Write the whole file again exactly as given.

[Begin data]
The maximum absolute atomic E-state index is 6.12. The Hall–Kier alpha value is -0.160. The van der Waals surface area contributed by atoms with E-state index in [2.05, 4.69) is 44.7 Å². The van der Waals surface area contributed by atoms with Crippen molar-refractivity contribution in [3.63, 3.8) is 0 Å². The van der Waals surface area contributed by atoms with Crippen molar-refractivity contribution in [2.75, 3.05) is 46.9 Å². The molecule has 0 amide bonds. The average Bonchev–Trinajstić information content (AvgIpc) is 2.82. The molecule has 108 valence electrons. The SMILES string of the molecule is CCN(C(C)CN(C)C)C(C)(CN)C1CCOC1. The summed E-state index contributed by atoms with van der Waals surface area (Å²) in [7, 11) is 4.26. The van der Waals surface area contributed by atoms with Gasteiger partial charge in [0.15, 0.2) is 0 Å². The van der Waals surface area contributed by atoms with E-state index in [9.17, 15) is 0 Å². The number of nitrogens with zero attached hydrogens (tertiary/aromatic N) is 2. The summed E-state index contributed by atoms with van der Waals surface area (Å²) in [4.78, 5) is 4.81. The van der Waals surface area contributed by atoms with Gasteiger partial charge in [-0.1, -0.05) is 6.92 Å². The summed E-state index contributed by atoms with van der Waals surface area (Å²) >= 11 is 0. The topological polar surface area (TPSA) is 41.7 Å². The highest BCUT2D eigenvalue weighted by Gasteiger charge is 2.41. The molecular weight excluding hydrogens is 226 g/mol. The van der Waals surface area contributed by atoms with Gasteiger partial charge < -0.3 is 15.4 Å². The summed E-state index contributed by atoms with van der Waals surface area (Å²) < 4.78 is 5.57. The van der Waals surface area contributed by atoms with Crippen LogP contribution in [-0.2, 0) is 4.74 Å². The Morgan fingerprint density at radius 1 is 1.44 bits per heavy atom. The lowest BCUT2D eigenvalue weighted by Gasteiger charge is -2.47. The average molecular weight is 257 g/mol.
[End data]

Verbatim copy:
The maximum absolute atomic E-state index is 6.12. The Hall–Kier alpha value is -0.160. The van der Waals surface area contributed by atoms with E-state index in [2.05, 4.69) is 44.7 Å². The van der Waals surface area contributed by atoms with Crippen molar-refractivity contribution in [3.63, 3.8) is 0 Å². The van der Waals surface area contributed by atoms with Crippen molar-refractivity contribution in [2.75, 3.05) is 46.9 Å². The molecule has 0 amide bonds. The average Bonchev–Trinajstić information content (AvgIpc) is 2.82. The molecule has 108 valence electrons. The SMILES string of the molecule is CCN(C(C)CN(C)C)C(C)(CN)C1CCOC1. The summed E-state index contributed by atoms with van der Waals surface area (Å²) in [7, 11) is 4.26. The van der Waals surface area contributed by atoms with Gasteiger partial charge in [0.15, 0.2) is 0 Å². The van der Waals surface area contributed by atoms with E-state index in [9.17, 15) is 0 Å². The number of nitrogens with zero attached hydrogens (tertiary/aromatic N) is 2. The summed E-state index contributed by atoms with van der Waals surface area (Å²) in [4.78, 5) is 4.81. The van der Waals surface area contributed by atoms with Gasteiger partial charge in [-0.1, -0.05) is 6.92 Å². The summed E-state index contributed by atoms with van der Waals surface area (Å²) >= 11 is 0. The topological polar surface area (TPSA) is 41.7 Å². The highest BCUT2D eigenvalue weighted by Gasteiger charge is 2.41. The molecular weight excluding hydrogens is 226 g/mol. The van der Waals surface area contributed by atoms with Gasteiger partial charge < -0.3 is 15.4 Å². The summed E-state index contributed by atoms with van der Waals surface area (Å²) < 4.78 is 5.57. The van der Waals surface area contributed by atoms with Crippen LogP contribution in [-0.2, 0) is 4.74 Å². The Morgan fingerprint density at radius 1 is 1.44 bits per heavy atom. The lowest BCUT2D eigenvalue weighted by Gasteiger charge is -2.47. The average molecular weight is 257 g/mol.